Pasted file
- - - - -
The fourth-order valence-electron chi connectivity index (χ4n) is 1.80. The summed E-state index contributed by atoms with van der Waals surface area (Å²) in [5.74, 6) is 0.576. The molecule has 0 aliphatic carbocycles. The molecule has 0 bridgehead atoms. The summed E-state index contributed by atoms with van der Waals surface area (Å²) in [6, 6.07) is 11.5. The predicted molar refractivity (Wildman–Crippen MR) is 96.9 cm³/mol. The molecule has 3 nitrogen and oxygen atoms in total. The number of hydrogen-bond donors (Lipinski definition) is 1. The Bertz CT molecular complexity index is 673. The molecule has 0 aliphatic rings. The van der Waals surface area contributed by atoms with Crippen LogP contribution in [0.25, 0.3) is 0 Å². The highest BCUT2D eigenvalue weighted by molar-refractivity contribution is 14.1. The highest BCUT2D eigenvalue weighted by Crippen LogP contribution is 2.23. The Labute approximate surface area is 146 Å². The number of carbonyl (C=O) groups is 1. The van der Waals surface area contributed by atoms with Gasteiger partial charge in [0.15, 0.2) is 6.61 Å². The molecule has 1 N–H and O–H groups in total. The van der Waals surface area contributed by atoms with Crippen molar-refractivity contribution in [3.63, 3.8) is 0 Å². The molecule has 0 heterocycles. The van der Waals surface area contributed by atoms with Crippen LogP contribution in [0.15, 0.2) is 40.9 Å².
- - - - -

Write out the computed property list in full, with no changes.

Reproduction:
The fourth-order valence-electron chi connectivity index (χ4n) is 1.80. The summed E-state index contributed by atoms with van der Waals surface area (Å²) in [5.74, 6) is 0.576. The molecule has 0 aliphatic carbocycles. The molecule has 0 bridgehead atoms. The summed E-state index contributed by atoms with van der Waals surface area (Å²) in [6, 6.07) is 11.5. The predicted molar refractivity (Wildman–Crippen MR) is 96.9 cm³/mol. The molecule has 3 nitrogen and oxygen atoms in total. The number of hydrogen-bond donors (Lipinski definition) is 1. The Bertz CT molecular complexity index is 673. The molecule has 0 aliphatic rings. The van der Waals surface area contributed by atoms with Crippen LogP contribution in [0.25, 0.3) is 0 Å². The highest BCUT2D eigenvalue weighted by molar-refractivity contribution is 14.1. The highest BCUT2D eigenvalue weighted by Crippen LogP contribution is 2.23. The Labute approximate surface area is 146 Å². The number of carbonyl (C=O) groups is 1. The van der Waals surface area contributed by atoms with Gasteiger partial charge in [0.15, 0.2) is 6.61 Å². The molecule has 1 N–H and O–H groups in total. The van der Waals surface area contributed by atoms with Crippen molar-refractivity contribution in [3.63, 3.8) is 0 Å². The molecule has 0 heterocycles. The van der Waals surface area contributed by atoms with Crippen LogP contribution in [0.15, 0.2) is 40.9 Å².